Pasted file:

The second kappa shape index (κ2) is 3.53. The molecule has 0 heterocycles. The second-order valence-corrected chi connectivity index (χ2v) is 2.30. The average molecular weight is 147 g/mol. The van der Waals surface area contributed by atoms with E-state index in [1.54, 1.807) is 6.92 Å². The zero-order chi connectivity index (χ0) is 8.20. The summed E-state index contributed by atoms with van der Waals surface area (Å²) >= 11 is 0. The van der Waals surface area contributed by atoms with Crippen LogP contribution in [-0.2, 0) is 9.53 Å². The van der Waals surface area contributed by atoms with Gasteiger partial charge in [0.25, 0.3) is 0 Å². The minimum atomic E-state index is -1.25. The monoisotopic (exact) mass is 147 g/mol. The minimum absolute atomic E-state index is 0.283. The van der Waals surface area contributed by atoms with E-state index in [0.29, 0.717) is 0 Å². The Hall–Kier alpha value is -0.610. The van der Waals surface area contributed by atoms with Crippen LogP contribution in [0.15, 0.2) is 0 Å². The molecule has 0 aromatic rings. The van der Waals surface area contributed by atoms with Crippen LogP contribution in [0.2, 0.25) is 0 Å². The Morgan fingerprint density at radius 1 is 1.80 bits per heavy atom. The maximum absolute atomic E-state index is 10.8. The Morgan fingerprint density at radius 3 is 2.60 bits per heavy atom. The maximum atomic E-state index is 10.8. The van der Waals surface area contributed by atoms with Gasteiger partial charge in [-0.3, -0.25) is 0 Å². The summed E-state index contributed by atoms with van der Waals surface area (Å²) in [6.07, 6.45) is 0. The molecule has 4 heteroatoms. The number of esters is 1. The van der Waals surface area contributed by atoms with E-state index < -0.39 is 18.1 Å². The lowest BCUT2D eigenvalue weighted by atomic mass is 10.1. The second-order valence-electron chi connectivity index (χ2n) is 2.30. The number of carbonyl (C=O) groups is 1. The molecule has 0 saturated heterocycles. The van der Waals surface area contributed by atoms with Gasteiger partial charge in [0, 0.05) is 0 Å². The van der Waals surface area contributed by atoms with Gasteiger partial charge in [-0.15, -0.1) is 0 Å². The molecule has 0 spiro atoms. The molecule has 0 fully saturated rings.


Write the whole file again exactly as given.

The second kappa shape index (κ2) is 3.53. The molecule has 0 heterocycles. The second-order valence-corrected chi connectivity index (χ2v) is 2.30. The average molecular weight is 147 g/mol. The van der Waals surface area contributed by atoms with E-state index in [1.54, 1.807) is 6.92 Å². The zero-order chi connectivity index (χ0) is 8.20. The summed E-state index contributed by atoms with van der Waals surface area (Å²) >= 11 is 0. The van der Waals surface area contributed by atoms with Crippen LogP contribution in [-0.2, 0) is 9.53 Å². The van der Waals surface area contributed by atoms with Gasteiger partial charge in [0.25, 0.3) is 0 Å². The minimum atomic E-state index is -1.25. The monoisotopic (exact) mass is 147 g/mol. The minimum absolute atomic E-state index is 0.283. The van der Waals surface area contributed by atoms with E-state index in [0.29, 0.717) is 0 Å². The Hall–Kier alpha value is -0.610. The van der Waals surface area contributed by atoms with Crippen LogP contribution in [0.15, 0.2) is 0 Å². The molecule has 0 aromatic rings. The van der Waals surface area contributed by atoms with Crippen LogP contribution in [0.2, 0.25) is 0 Å². The Morgan fingerprint density at radius 1 is 1.80 bits per heavy atom. The maximum absolute atomic E-state index is 10.8. The Morgan fingerprint density at radius 3 is 2.60 bits per heavy atom. The maximum atomic E-state index is 10.8. The van der Waals surface area contributed by atoms with Gasteiger partial charge in [-0.3, -0.25) is 0 Å². The summed E-state index contributed by atoms with van der Waals surface area (Å²) in [6.07, 6.45) is 0. The molecule has 4 heteroatoms. The number of esters is 1. The van der Waals surface area contributed by atoms with E-state index < -0.39 is 18.1 Å². The lowest BCUT2D eigenvalue weighted by atomic mass is 10.1. The second-order valence-electron chi connectivity index (χ2n) is 2.30. The number of carbonyl (C=O) groups is 1. The molecule has 0 saturated heterocycles. The van der Waals surface area contributed by atoms with Gasteiger partial charge in [0, 0.05) is 0 Å². The van der Waals surface area contributed by atoms with Gasteiger partial charge in [-0.15, -0.1) is 0 Å². The molecule has 0 spiro atoms. The molecule has 0 fully saturated rings.